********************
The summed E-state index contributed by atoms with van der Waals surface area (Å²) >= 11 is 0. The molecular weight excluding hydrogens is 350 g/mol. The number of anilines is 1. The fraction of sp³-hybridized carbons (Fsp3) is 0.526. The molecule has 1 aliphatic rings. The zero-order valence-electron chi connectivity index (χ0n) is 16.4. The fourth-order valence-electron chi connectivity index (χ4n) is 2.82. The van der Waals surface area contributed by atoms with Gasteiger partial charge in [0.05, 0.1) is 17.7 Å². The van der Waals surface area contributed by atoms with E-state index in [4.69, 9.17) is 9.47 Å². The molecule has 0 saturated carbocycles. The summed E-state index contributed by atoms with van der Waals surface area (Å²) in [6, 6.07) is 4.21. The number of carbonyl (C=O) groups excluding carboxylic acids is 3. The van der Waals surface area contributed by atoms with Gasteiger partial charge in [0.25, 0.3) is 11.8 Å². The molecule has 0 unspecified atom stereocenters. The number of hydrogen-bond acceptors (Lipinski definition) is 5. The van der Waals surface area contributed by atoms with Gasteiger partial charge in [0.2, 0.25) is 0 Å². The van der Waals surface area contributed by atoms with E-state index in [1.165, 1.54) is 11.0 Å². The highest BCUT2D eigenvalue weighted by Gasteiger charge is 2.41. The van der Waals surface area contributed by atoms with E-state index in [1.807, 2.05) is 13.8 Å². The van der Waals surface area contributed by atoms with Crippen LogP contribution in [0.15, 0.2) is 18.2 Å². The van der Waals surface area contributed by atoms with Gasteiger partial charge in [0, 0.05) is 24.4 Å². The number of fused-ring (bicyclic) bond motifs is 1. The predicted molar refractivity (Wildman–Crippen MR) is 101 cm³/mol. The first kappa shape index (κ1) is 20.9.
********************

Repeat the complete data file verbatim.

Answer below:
The summed E-state index contributed by atoms with van der Waals surface area (Å²) >= 11 is 0. The molecular weight excluding hydrogens is 350 g/mol. The number of anilines is 1. The fraction of sp³-hybridized carbons (Fsp3) is 0.526. The molecule has 1 aliphatic rings. The zero-order valence-electron chi connectivity index (χ0n) is 16.4. The fourth-order valence-electron chi connectivity index (χ4n) is 2.82. The van der Waals surface area contributed by atoms with Gasteiger partial charge in [0.05, 0.1) is 17.7 Å². The van der Waals surface area contributed by atoms with E-state index in [4.69, 9.17) is 9.47 Å². The molecule has 0 saturated carbocycles. The summed E-state index contributed by atoms with van der Waals surface area (Å²) in [6, 6.07) is 4.21. The number of carbonyl (C=O) groups excluding carboxylic acids is 3. The van der Waals surface area contributed by atoms with Gasteiger partial charge in [0.25, 0.3) is 11.8 Å². The molecule has 0 unspecified atom stereocenters. The number of hydrogen-bond acceptors (Lipinski definition) is 5. The van der Waals surface area contributed by atoms with Gasteiger partial charge in [0.2, 0.25) is 0 Å². The van der Waals surface area contributed by atoms with E-state index in [1.165, 1.54) is 11.0 Å². The highest BCUT2D eigenvalue weighted by Gasteiger charge is 2.41. The van der Waals surface area contributed by atoms with E-state index in [1.807, 2.05) is 13.8 Å². The van der Waals surface area contributed by atoms with Crippen LogP contribution in [0.15, 0.2) is 18.2 Å². The van der Waals surface area contributed by atoms with Gasteiger partial charge in [0, 0.05) is 24.4 Å². The number of fused-ring (bicyclic) bond motifs is 1. The predicted molar refractivity (Wildman–Crippen MR) is 101 cm³/mol. The first kappa shape index (κ1) is 20.9.